I found the rest I needed across from a strip mall

Richard Turen

Sometimes you just go down a highway, along the coast, passing mansions and shops designed for 1% of the population. Sometimes you drive over a short bridge and head for a corner of the world where luxury resides in a surprisingly approachable way.

Just across the road from the Eau Palm Beach Resort and Spa in Manalapan, Fla., is a strip mall anchored by a Publix supermarket. Obviously, people actually live in the surrounding mansions, and they need to do some occasional shopping. We have driven across that bridge in this area; you might know it better as South Palm Beach.

The Turens have reacted to the 2023-24 travel boom with five back-to-back, seven-day workweeks. We needed a break.

We were headed to a hotel that had been a Ritz-Carlton until 2013. Now, inheriting the bones of the Ritz, the Eau Palm Beach and Spa is an independently owned property affiliated with Preferred Hotels and Resorts that intends to compete, somehow, with the lauded Four Seasons a few miles up the coast.

As we approached it, I was turned off by the exterior paint job. I think the Sherwin-Williams color is called 1950s Sad Salmon. As we pulled into the circular driveway, with the deli section at Publix about 500 feet away, I was not optimistic.

Then, I stepped out of the car, and everything seemed to change. Three staff members addressed us by name before we even reached the check-in desk. The lobby was all white and sparkling with reflected sunlight. A huge floral design was the centerpiece, and in three directions you could look out on the ocean and the pools.

En route to our room we passed the Wellness Center. Across from it was a door that led to a gorgeous stretch of Atlantic Ocean. High staff-guest ratio. Lovely adult and family pools. Had I kept walking, I would have discovered Melt, an emporium of homemade ice cream featuring chef-prepared gelato.

Continuing to our room, we passed what I would accurately describe as a world-class spa. My wife loved the treatments and told me that when your treatment on the spa table is finished, you step onto heated towels to continue the sense of relaxation and comfort.

A few notes from my journal:

  • The room decor, turquoise and white, made us feel like we were sleeping inside the world’s most elegant branch of Tiffany’s, but with an ocean wave soundtrack.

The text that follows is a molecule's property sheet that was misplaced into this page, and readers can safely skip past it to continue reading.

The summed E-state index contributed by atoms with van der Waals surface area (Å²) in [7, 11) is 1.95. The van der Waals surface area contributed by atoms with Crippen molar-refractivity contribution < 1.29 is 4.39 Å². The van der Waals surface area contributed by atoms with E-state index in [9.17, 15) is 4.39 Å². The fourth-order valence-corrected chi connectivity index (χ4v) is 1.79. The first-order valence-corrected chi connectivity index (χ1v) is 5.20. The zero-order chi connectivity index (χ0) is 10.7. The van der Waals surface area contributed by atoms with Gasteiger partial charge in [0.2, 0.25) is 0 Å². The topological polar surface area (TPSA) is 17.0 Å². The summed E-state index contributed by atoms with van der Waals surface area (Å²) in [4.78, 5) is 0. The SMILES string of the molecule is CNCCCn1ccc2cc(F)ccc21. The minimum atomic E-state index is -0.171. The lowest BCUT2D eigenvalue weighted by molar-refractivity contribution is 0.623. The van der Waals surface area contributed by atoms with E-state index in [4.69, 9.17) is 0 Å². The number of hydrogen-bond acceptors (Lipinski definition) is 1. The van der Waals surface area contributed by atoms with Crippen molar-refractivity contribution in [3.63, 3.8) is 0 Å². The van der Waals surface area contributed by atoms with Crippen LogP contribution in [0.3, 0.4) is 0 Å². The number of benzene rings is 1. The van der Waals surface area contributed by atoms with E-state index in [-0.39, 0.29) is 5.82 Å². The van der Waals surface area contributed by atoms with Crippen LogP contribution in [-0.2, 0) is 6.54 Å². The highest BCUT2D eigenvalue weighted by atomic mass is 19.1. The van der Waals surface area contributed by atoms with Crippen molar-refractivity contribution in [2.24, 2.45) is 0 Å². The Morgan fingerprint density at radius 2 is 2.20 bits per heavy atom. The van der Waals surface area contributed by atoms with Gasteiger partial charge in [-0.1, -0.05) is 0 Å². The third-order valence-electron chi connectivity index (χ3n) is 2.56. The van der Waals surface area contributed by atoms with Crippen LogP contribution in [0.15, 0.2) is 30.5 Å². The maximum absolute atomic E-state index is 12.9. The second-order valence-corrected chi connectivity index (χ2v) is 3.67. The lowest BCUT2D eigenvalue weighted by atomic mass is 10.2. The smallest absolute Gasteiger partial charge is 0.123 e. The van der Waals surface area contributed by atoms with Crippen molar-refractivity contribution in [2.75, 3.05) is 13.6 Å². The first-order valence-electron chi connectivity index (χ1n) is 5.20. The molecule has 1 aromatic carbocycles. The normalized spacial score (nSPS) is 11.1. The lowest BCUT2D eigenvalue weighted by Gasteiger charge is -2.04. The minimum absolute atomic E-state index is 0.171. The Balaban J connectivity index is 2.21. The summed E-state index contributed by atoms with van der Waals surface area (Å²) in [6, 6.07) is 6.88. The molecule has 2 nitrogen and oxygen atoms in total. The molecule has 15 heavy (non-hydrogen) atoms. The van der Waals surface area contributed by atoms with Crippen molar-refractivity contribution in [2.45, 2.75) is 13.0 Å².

• Pool attendants use tablets to make sure you are seated in the best possible area, which also makes it easy for them to find you when friends and family arrive. They know your name and preferences.
  • Angle is a high-end steakhouse with red velvet decor. Polpo is the second U.S. branch of Ron Rosa’s famed seafood-focused cuisine. Another better-than-expected dining option included a lovely, four-table sushi restaurant.
  • This is also a family resort. I spent a half-hour with the program director at the kids center and was totally impressed with the technology used to create games on the fly while engaging young kids of all ages. It was almost magical, and I would suggest that Disney executives stop by to observe the program.

How do you pull off a five-star adult getaway with several dining standouts and a perfect beachfront setting while also harboring a world-class spa and a children’s program that rivals any I have ever evaluated? It’s challenging. But based on my four days, they appear to be doing it at the Eau Palm Beach. It all might be condensed in the personal goodbye from a floor housekeeper who noticed we were leaving and told me how much she will miss us. She was not our housekeeper.

(Note to readers: This was not a comped stay. The three nights came to just about $4,500.) 

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